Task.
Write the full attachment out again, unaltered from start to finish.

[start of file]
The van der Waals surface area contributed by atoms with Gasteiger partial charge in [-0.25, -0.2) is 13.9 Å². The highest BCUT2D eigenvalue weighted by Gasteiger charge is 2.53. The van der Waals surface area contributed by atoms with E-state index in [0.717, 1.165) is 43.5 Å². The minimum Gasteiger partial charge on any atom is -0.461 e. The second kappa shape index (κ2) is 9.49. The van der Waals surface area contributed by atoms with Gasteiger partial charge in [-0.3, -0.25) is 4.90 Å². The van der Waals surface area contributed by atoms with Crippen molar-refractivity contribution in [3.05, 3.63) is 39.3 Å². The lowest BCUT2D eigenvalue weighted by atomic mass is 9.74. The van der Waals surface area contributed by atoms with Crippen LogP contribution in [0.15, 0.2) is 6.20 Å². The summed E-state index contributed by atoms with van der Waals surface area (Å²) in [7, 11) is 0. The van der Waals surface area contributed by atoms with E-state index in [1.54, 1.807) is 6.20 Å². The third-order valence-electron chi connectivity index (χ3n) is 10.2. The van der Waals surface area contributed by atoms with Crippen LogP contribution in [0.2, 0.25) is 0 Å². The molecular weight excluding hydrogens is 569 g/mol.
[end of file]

The van der Waals surface area contributed by atoms with Gasteiger partial charge in [-0.25, -0.2) is 13.9 Å². The highest BCUT2D eigenvalue weighted by Gasteiger charge is 2.53. The van der Waals surface area contributed by atoms with E-state index in [0.717, 1.165) is 43.5 Å². The minimum Gasteiger partial charge on any atom is -0.461 e. The second kappa shape index (κ2) is 9.49. The van der Waals surface area contributed by atoms with Gasteiger partial charge in [-0.3, -0.25) is 4.90 Å². The van der Waals surface area contributed by atoms with Crippen molar-refractivity contribution in [3.05, 3.63) is 39.3 Å². The lowest BCUT2D eigenvalue weighted by atomic mass is 9.74. The van der Waals surface area contributed by atoms with Crippen LogP contribution in [0.15, 0.2) is 6.20 Å². The summed E-state index contributed by atoms with van der Waals surface area (Å²) in [7, 11) is 0. The van der Waals surface area contributed by atoms with E-state index in [1.54, 1.807) is 6.20 Å². The third-order valence-electron chi connectivity index (χ3n) is 10.2. The van der Waals surface area contributed by atoms with Crippen LogP contribution in [0.2, 0.25) is 0 Å². The molecular weight excluding hydrogens is 569 g/mol.